WASHINGTON: The federal government shutdown won’t hurt much this week but after two to three weeks, contracts won’t get paid or issued, testing won’t get done. and production of major weapons systems may be disrupted or halted.
If contracts are not paid, then companies’ cash flow will be hurt, Melcher said during his presentation. “I’m just not a big fan of the brinkmanship being practiced here,” he said when I asked him just what worried him about the next few weeks, especially since the federal debt ceiling must be lifted in the next two weeks to maintain America’s good faith and credit rating.
And then, of course, there’s the whole optics thing — like those World War II veterans shoving metal barriers aside to get to the ugly memorial on the Washington Mall. If you want to know how much this worries Republicans, take note of the fact that Republican National Committee Chairman Reince Preibus has offered to pay to keep the memorial open for the next 30 days.
This drew a delightful rejoinder from the progressive Truman Project’s chief spokesman. “It’s hard for America to claim a mantle of world leadership if Congress can’t keep the lights on. Mr. Preibus should have more respect for the Memorial and our nations’ veterans than to use them as a political prop,” Dave Solimini said in a statement.
In the old days (before the Tea Party) when the CEO of a sizable company came calling, Republicans would listen respectfully and they might agree. But when Exelis CEO Melcher walks the halls — as he said he plans to do over the next few weeks with groups like the Aerospace Industries Association to try and convince Republicans they must increase the debt ceiling to avoid damaging America’s credit rating and international economic standing — there’s a good chance he’ll be seen by Tea Party members as someone who supports big government because it benefits his company.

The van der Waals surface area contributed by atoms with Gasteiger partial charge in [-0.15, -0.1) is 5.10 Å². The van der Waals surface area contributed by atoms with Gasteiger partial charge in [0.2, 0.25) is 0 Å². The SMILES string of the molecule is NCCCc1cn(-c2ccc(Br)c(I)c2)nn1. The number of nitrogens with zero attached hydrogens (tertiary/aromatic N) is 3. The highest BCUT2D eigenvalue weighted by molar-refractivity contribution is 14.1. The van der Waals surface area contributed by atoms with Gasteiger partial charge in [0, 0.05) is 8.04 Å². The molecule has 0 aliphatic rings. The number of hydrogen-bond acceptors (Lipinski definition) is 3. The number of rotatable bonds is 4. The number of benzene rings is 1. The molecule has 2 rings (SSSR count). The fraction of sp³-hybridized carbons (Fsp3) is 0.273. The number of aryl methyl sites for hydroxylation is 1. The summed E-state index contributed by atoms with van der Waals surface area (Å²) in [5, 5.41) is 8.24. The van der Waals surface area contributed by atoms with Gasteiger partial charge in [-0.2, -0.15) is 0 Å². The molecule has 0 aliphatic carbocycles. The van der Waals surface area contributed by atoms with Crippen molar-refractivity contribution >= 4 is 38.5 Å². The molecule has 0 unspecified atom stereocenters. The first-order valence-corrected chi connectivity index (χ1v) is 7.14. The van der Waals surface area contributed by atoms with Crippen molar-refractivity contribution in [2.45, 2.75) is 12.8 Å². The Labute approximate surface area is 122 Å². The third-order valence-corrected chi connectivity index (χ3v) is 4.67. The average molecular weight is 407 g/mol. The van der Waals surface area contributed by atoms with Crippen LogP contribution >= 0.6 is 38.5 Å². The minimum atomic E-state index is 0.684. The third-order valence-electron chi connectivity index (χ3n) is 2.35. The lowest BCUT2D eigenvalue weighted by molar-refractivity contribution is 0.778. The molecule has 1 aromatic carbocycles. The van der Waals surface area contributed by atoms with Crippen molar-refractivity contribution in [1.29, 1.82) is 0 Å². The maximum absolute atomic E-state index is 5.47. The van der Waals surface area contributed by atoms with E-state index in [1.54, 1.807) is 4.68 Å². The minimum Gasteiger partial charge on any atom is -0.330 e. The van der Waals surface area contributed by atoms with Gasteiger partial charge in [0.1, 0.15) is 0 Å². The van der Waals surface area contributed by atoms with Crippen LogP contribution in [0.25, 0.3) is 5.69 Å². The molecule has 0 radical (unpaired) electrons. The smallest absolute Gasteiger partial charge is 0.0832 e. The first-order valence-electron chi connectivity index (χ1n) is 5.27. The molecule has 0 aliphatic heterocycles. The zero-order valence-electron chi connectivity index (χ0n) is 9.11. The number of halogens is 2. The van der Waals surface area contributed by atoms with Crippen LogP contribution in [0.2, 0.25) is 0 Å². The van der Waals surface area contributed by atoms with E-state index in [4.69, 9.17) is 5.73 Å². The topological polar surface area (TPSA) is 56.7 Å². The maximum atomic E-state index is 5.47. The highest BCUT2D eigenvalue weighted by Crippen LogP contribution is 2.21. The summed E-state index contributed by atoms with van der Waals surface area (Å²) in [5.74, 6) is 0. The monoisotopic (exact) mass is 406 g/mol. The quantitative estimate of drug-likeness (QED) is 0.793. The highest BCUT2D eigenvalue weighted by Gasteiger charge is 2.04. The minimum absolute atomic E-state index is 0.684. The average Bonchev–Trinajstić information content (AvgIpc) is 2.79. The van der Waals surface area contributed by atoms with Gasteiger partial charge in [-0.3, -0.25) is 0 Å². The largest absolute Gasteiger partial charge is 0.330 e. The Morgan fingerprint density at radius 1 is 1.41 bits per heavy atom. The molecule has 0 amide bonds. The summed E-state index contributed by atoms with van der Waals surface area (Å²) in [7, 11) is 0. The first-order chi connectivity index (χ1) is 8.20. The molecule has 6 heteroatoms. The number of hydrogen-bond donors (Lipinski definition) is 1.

Also, few Tea Party members sit on House Armed Services Committee, so defense executives are unlikely to have much impact on their views.
In other news, Melcher made the intriguing prediction that the defense industry will begin a new round of consolidation come 2015. This won’t be like the enormous round of mergers and acquisitions that marked the 1990s after the famous Last Supper dinner in 1993. It will probably be marked by defense service companies getting gobbled up, to be followed by lower level consolidation on the product side, Melcher said. He said he thought the Pentagon would approve most such mergers as long as they didn’t involve critical national technologies or a diminution of the defense industrial base.
How robust is the industrial base? “In almost every case where problems crop up in programs, it’s almost always related to the supply chain,” Melcher said today.
At a time when even defense industry leaders like him say they are worried about the “durability” of the defense industrial base, mergers could only take place if the financials and product mixes were compelling. Let’s see if Deputy Defense Secretary Ash Carter or acquisition head Frank Kendall say anything new about the Pentagon’s views on merger approvals in the next few months.